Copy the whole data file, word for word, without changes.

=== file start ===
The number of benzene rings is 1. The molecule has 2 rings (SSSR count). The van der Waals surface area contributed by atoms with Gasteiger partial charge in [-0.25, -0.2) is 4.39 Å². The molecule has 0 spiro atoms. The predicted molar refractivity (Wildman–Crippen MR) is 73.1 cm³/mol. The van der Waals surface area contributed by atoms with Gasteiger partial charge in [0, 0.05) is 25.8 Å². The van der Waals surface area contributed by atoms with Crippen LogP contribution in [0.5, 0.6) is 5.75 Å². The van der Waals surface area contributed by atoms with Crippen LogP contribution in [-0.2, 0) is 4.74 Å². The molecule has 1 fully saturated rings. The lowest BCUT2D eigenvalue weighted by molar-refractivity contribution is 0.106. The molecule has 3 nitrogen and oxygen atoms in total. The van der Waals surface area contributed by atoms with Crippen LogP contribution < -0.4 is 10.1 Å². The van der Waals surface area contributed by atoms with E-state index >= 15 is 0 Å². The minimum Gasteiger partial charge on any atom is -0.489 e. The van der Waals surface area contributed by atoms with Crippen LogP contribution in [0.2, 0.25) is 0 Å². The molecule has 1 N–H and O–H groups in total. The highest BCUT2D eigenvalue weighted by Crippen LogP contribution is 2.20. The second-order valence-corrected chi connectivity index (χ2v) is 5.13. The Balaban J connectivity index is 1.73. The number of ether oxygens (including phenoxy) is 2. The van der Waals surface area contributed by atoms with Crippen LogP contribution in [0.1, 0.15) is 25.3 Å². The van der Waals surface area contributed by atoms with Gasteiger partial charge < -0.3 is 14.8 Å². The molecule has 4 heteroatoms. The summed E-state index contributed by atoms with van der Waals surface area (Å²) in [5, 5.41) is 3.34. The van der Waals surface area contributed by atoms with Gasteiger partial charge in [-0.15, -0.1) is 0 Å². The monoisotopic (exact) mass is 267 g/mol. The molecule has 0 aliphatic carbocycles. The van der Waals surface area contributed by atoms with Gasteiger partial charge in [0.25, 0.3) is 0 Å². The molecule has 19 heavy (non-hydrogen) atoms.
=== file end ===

The number of benzene rings is 1. The molecule has 2 rings (SSSR count). The van der Waals surface area contributed by atoms with Gasteiger partial charge in [-0.25, -0.2) is 4.39 Å². The molecule has 0 spiro atoms. The predicted molar refractivity (Wildman–Crippen MR) is 73.1 cm³/mol. The van der Waals surface area contributed by atoms with Gasteiger partial charge in [0, 0.05) is 25.8 Å². The van der Waals surface area contributed by atoms with Crippen LogP contribution in [0.5, 0.6) is 5.75 Å². The van der Waals surface area contributed by atoms with Crippen LogP contribution in [-0.2, 0) is 4.74 Å². The molecule has 1 fully saturated rings. The lowest BCUT2D eigenvalue weighted by molar-refractivity contribution is 0.106. The molecule has 3 nitrogen and oxygen atoms in total. The van der Waals surface area contributed by atoms with Crippen LogP contribution < -0.4 is 10.1 Å². The van der Waals surface area contributed by atoms with E-state index >= 15 is 0 Å². The minimum Gasteiger partial charge on any atom is -0.489 e. The van der Waals surface area contributed by atoms with Crippen LogP contribution in [0.2, 0.25) is 0 Å². The molecule has 1 N–H and O–H groups in total. The highest BCUT2D eigenvalue weighted by Crippen LogP contribution is 2.20. The second-order valence-corrected chi connectivity index (χ2v) is 5.13. The Balaban J connectivity index is 1.73. The number of ether oxygens (including phenoxy) is 2. The van der Waals surface area contributed by atoms with Crippen LogP contribution in [0.1, 0.15) is 25.3 Å². The van der Waals surface area contributed by atoms with Gasteiger partial charge < -0.3 is 14.8 Å². The molecule has 4 heteroatoms. The summed E-state index contributed by atoms with van der Waals surface area (Å²) in [5, 5.41) is 3.34. The van der Waals surface area contributed by atoms with Gasteiger partial charge in [-0.15, -0.1) is 0 Å². The monoisotopic (exact) mass is 267 g/mol. The molecule has 0 aliphatic carbocycles. The van der Waals surface area contributed by atoms with Gasteiger partial charge in [0.25, 0.3) is 0 Å². The molecule has 19 heavy (non-hydrogen) atoms.